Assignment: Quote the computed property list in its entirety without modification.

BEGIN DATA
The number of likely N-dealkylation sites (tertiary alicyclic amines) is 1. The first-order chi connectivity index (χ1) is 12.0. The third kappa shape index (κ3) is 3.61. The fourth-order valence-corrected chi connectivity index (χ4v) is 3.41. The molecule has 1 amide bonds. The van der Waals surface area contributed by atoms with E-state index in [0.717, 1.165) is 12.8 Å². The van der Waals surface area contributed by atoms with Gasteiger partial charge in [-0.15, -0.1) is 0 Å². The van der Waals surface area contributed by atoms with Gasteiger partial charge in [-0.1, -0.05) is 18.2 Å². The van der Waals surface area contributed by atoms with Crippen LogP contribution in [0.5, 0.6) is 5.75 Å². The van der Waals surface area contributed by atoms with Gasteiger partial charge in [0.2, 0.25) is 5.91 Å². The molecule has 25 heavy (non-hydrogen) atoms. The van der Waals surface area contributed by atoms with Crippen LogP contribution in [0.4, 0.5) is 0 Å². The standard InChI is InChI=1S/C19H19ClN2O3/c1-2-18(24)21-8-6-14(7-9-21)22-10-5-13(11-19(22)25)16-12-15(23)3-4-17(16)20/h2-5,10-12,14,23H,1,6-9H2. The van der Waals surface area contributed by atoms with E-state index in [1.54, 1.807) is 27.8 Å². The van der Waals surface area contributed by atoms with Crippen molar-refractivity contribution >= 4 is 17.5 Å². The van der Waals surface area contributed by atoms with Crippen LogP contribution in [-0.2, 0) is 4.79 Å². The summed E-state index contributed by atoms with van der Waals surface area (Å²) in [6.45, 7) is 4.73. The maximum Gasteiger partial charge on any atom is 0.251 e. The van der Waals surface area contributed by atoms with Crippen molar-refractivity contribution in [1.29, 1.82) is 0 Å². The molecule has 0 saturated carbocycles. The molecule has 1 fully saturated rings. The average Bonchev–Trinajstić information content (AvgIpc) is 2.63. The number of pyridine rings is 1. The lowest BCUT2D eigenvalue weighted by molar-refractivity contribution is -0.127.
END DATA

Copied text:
The number of likely N-dealkylation sites (tertiary alicyclic amines) is 1. The first-order chi connectivity index (χ1) is 12.0. The third kappa shape index (κ3) is 3.61. The fourth-order valence-corrected chi connectivity index (χ4v) is 3.41. The molecule has 1 amide bonds. The van der Waals surface area contributed by atoms with E-state index in [0.717, 1.165) is 12.8 Å². The van der Waals surface area contributed by atoms with Gasteiger partial charge in [-0.15, -0.1) is 0 Å². The van der Waals surface area contributed by atoms with Gasteiger partial charge in [-0.1, -0.05) is 18.2 Å². The van der Waals surface area contributed by atoms with Crippen LogP contribution in [0.5, 0.6) is 5.75 Å². The van der Waals surface area contributed by atoms with Gasteiger partial charge in [0.2, 0.25) is 5.91 Å². The molecule has 25 heavy (non-hydrogen) atoms. The van der Waals surface area contributed by atoms with Crippen LogP contribution in [0.4, 0.5) is 0 Å². The standard InChI is InChI=1S/C19H19ClN2O3/c1-2-18(24)21-8-6-14(7-9-21)22-10-5-13(11-19(22)25)16-12-15(23)3-4-17(16)20/h2-5,10-12,14,23H,1,6-9H2. The van der Waals surface area contributed by atoms with E-state index in [1.54, 1.807) is 27.8 Å². The van der Waals surface area contributed by atoms with Crippen molar-refractivity contribution >= 4 is 17.5 Å². The van der Waals surface area contributed by atoms with Crippen LogP contribution in [-0.2, 0) is 4.79 Å². The summed E-state index contributed by atoms with van der Waals surface area (Å²) in [6.45, 7) is 4.73. The maximum Gasteiger partial charge on any atom is 0.251 e. The van der Waals surface area contributed by atoms with Crippen molar-refractivity contribution in [1.29, 1.82) is 0 Å². The molecule has 0 saturated carbocycles. The molecule has 1 fully saturated rings. The average Bonchev–Trinajstić information content (AvgIpc) is 2.63. The number of pyridine rings is 1. The lowest BCUT2D eigenvalue weighted by molar-refractivity contribution is -0.127.